Thursday, September 10, 2009

The Normal

Sorry for the long hiatus between posts. It's the consequence of three things.

First, the academic year here at the Army War College has again gotten underway. I've been very busy.

Second, I've felt tired a good deal of the time, for reasons I don't really understand. I had supposed it might be a manifestation of the mood disorder. The disorder takes a variety of forms, including a waxing and waning of energy level. But after living with this frequent fatigue for a while and talking it over with my therapist, I don't think that's the case. It seems to be more physically based. It may be simply that it's taking me longer to get used to my workout regimen than I anticipated.

Third, I haven't had much to tell you.

Actually, that's not quite correct. I've got plenty to tell you. I'm just not that anxious to do it.

It's funny. On the one hand, I grew up with, and to some extent have internalized, the stereotypical American male tendency to play the strong, stoic type. On the other, I've had a lifelong itch to share what I think, feel, and believe--it's the central trait that has made me a writer. And I can think of few things more worthwhile than to communicate candidly about what it is like to live, day in and day out, with bipolar disorder. So you'd think it wouldn't bother me to get on with it.

But despite everything, there's still the urge to keep silent, to just be "normal." As if anyone were normal. And yet the desire to be "normal" exerts a powerful tidal pull, intensified by the ubiquitous signals in our society that reinforce it. It puts me in mind of a soliloquy from Equus, Peter Shaffer's amazing play. In it, the psychiatrist Martin Dysart meditates on the nature of his work:
The Normal is a Holy Ghost. . . . The Normal is a murderous, non-existent phantom. And I am his priest! My tools are very delicate. My compassion is honest. I have honestly assisted people in this room. I've talked away terrors. I have relieved many agonies. But also--beyond question--I have cut from them parts of individuality repugnant to this God.
As I hope by now is obvious, I consider bipolar disorder an illness that I happen to have. I don't think of it as something that defines me and certainly not as part of my individuality. I wince every time I hear phrases like "he's bipolar"; to my ears it's the same as saying that someone with cancer is cancerous. No: the part of my individuality repugnant to this God is the part of me that has the courage to be genuine. And neither my psychiatrist nor my therapist nor my friends try to cut it from me. All too often, I want to cut it from myself.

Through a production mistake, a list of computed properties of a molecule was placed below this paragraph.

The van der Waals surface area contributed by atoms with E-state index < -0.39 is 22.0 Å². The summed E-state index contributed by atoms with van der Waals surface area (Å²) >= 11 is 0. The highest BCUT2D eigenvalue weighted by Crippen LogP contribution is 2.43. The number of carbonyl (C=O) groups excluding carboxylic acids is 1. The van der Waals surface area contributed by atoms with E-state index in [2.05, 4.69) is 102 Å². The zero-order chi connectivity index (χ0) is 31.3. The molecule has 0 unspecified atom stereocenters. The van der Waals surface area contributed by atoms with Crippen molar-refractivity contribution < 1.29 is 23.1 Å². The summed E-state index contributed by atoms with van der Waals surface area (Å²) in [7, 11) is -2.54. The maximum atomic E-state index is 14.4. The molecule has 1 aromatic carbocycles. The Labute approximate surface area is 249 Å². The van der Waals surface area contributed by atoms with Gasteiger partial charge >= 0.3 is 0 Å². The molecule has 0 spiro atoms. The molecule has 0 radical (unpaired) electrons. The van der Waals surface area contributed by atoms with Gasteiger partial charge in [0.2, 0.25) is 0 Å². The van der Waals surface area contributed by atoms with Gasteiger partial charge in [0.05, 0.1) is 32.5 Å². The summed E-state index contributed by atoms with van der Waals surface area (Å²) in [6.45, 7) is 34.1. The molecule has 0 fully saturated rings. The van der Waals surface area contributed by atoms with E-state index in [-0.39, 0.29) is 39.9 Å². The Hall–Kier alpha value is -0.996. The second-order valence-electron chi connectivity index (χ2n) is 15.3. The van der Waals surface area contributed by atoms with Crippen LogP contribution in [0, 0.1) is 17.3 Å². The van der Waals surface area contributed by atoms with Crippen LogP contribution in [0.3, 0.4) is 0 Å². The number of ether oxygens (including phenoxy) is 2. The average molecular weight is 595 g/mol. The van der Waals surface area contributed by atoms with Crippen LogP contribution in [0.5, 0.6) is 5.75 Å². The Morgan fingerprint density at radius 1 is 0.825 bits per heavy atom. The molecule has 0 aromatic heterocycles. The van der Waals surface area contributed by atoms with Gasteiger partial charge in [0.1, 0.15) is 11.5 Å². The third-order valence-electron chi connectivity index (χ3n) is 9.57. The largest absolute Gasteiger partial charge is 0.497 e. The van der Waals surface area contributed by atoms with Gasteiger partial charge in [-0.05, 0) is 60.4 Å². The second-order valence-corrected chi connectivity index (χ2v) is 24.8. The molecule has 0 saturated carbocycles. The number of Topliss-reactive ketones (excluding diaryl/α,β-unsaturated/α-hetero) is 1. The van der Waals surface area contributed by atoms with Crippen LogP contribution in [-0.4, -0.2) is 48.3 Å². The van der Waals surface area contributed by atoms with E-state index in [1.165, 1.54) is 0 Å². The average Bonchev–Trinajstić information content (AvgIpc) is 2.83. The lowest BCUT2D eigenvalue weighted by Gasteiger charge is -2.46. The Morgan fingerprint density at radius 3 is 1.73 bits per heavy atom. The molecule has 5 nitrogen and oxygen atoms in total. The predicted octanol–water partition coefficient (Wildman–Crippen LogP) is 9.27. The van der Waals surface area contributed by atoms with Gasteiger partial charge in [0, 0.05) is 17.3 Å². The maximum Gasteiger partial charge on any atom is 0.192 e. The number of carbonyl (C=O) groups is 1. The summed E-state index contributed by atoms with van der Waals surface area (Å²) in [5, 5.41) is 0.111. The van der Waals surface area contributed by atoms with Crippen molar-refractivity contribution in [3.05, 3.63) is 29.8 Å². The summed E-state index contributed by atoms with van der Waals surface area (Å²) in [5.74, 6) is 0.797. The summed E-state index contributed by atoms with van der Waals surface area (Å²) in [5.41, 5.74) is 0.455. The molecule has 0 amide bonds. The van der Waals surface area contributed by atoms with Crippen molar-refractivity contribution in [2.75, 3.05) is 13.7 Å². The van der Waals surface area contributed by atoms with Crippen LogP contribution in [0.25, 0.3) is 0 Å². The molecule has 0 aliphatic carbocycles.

Barb said...

I would have liked to have coffee on my recent trip to Columbus, but I didn't think you were in Ohio. Maybe next year!

However, the post on your other blog with the link to the article you wrote on Churchill and depression made me realize that I haven't been managing my own bipolar disorder. I started seeing a therapist again yesterday (and will be doing so weekly), and also yesterday, I realized that since my diagnosis, I've defined myself as a bipolar person rather than a person who has bipolar disorder. One of my goals is to learn to make that distinction.

Thanks for the help and support you've given me in the past, and perhaps unknowingly, in the present.

Mark Zamen said...

This post presents a good picture of the uncertainties and frustrations of many of those suffering from bipolar disorder. You seem to have your life in order and to be dealing with this affliction quite well. Many manic-depressives are not so fortunate. As you know, the real-world ramifications of not finding the balance you have can be catastrophic. Just how much so can be readily seen within the pages of my recently released biographical novel, Broken Saint. It is based on my forty-year friendship with a bipolar man, and chronicles his internal and external struggles for stability and acceptance (of himself and by others). More information on the book is available at

Mark Zamen, author

Mark Grimsley said...

Barb - You're right, I probably wasn't in Columbus. I return only once a month a so, and then usually just for the weekend.

Mark - Thanks for the compliment and for passing along the link re your novel.

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